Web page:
Benjamin
November 14, 2013 at 5:33 pm

Jim seems to be out of touch with reality. Our teachers are tied to limitations set forth by the government standards. Teachers are well educated but parents are using the public school system as a personal daycare facility. A child's learning should start at home and many parents are unwilling to put in the time and effort. If parents don't show the value of learning at home then how can the teacher get through to the child in school? Get rid of the video games, put down the cell phones, log off the computer and pick up a book.

Kate
November 14, 2013 at 4:58 pm

Jim's points are very well-taken. However, before he complains about how little teachers and schools are preparing our kids with the basics - like SPELLING, GRAMMAR, SYNTAX and USAGE - I think he should consider a brush-up course for himself!

Jim
November 14, 2013 at 4:24 pm

The problem of going from rages to riches starts with our children in school. The school's don't teach this subject at all . This should be a mandatory course thru all 12 years. were will they learn it. Teachers say Well I just teach Math or English or chemistry what ever. Where are our financial teachers/ advisors. we now graduating kids who can't even sign their own names. yes , what happened to writing. O I know we now have computers they don't have to do anything but type the computer does all the thinking for them. My grandson is great at math A student as long as he has a computer. Ask him to proof a problem and he said what is that. They give them computers in school to take tests because the teachers can't do it. Is this the short cut to saying how smart our kids are getting . kids that come from poor families where the parents weren't taught these fundamentals can't help them . It is the schools/ societies obligation to start them on the right road and prepare them for the RAGS TO RICHES STORY. I could go on and on, but I think you get the idea by now. Balance a check book what is that etc. etc. ???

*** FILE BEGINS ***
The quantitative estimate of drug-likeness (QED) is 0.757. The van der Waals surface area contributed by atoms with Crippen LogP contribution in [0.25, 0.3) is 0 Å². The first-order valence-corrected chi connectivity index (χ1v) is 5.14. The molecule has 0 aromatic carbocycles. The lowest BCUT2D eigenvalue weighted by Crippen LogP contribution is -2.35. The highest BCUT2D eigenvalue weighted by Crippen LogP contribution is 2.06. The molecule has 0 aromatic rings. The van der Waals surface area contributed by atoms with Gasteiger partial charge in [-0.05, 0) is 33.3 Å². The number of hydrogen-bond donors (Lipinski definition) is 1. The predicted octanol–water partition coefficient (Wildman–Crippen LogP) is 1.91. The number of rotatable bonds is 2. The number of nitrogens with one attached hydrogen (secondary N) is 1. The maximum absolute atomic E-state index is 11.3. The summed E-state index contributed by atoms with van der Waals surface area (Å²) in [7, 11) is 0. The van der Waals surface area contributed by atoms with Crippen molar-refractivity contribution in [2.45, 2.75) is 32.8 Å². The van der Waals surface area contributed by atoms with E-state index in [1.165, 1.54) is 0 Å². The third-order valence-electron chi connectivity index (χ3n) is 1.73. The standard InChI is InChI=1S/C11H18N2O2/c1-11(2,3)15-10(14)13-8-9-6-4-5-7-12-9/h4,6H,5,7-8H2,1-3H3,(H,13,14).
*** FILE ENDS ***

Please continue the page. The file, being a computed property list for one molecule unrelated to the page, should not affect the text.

sheila
November 14, 2013 at 3:11 pm

Many of these "rags to riches" stories are from people born in
other countries and raised with a work ethic which is largely
unmatched by the people born into poverty in the U.S.
I agree with the comments above. It's the environment. The discipline and motivation is not shown or taught by the folks in this demographic.....very sad but true